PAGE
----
It’s been tricky lately to post regularly because I have been doing a part-time masters degree in online marketing and e-commerce while working and trying to run this blog. The good news is I am about to hand in the final thesis and ready to share my experience.
Have you been thinking of studying abroad or gaining additional qualifications in another country? Here are helpful ideas and practical advice how to approach your goal and know what to expect.
Why study abroad?
There are many benefits. You step out of your comfort zone and gain new perspectives on life, your activities and interests. You get to see the world and a taste of slow travel while learning from other cultures and mentalities.
Learning a new language can be challenging at times but opens up a whole new world with a different point of view.
When studying abroad you may experience an equally different approach to education, and develop flexibility to work efficiently in multi cultural teams. You’ll gain better career opportunities, personal development and motivation.
4 ways to study abroad:
- The easiest way is probably to go through a program like Erasmus during a semester or academic year for exchange studies that will often be complementary to your home studies. At least it was for me, since my university didn’t offer exactly the same courses. For many people it will be a fun year with plenty of time to concentrate on learning a new language. Another possible advantage is saving on university fees when entering via an exchange program.
If your university has no partnerships to offer, try third party providers, however fees will be involved.
- Another option is to directly enrol with an overseas university. If in a foreign language, it will be a true challenge to actually take a degree or change country in your final year. Why not go for an additional master full or part time to change career or acquire additional qualifications? – However, in many countries this can be an expensive experience.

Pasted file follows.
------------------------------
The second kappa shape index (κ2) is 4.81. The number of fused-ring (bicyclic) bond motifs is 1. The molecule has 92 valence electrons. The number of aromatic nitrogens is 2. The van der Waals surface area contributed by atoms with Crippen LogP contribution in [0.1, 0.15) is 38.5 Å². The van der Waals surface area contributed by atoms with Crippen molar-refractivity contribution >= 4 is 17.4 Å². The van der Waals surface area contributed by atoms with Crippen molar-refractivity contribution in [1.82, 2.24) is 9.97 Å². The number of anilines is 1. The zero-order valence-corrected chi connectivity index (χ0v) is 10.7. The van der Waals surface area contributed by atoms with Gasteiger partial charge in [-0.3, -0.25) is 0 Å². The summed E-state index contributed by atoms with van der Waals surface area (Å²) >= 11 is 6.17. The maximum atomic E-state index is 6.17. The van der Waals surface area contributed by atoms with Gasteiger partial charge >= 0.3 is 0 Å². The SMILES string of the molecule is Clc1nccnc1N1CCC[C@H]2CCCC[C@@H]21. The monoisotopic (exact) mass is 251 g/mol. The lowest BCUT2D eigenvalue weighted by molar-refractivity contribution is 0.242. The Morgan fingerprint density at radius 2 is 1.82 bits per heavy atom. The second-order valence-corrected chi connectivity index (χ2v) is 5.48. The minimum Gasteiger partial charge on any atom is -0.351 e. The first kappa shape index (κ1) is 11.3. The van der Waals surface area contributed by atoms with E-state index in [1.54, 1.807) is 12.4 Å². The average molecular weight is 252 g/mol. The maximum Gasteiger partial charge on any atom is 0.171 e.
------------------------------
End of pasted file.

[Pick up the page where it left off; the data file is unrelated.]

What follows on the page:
- Alternatively you could do a post doc, independent study or field research project.
- And of course there are other options such as a high school year abroad, au pair work, volunteering or even a language class
Tips to prepare for studying abroad:
- Get started with your research up to one year in advance! Check for possible grants, scholarships and funding for exchange programs in your country such as Erasmus / DAAD in Europe.
- Ask your university for partnerships abroad – sometimes this may also be a way to find an internship abroad.
- Check beforehand if your home uni will recognize credits and qualifications you gain at the overseas university. In my case they only added a few subjects to my final certificate and handled my Erasmus year as if I had taken a gap year with additional qualifications. In other words I ended up studying for one year longer but this should have improved since 2001. 😉
- Investigate if you’d need a visa and how to apply for it.
- Do you prefer to study in your native language or are you ready to immerse yourself into studying in a foreign language? And if so, check what language certificates will be needed to enrol.
- What’s your motivation? Do you intend to learn and study for a degree or to get an easy entry into the country of your dreams? Be frank with your study mates about it!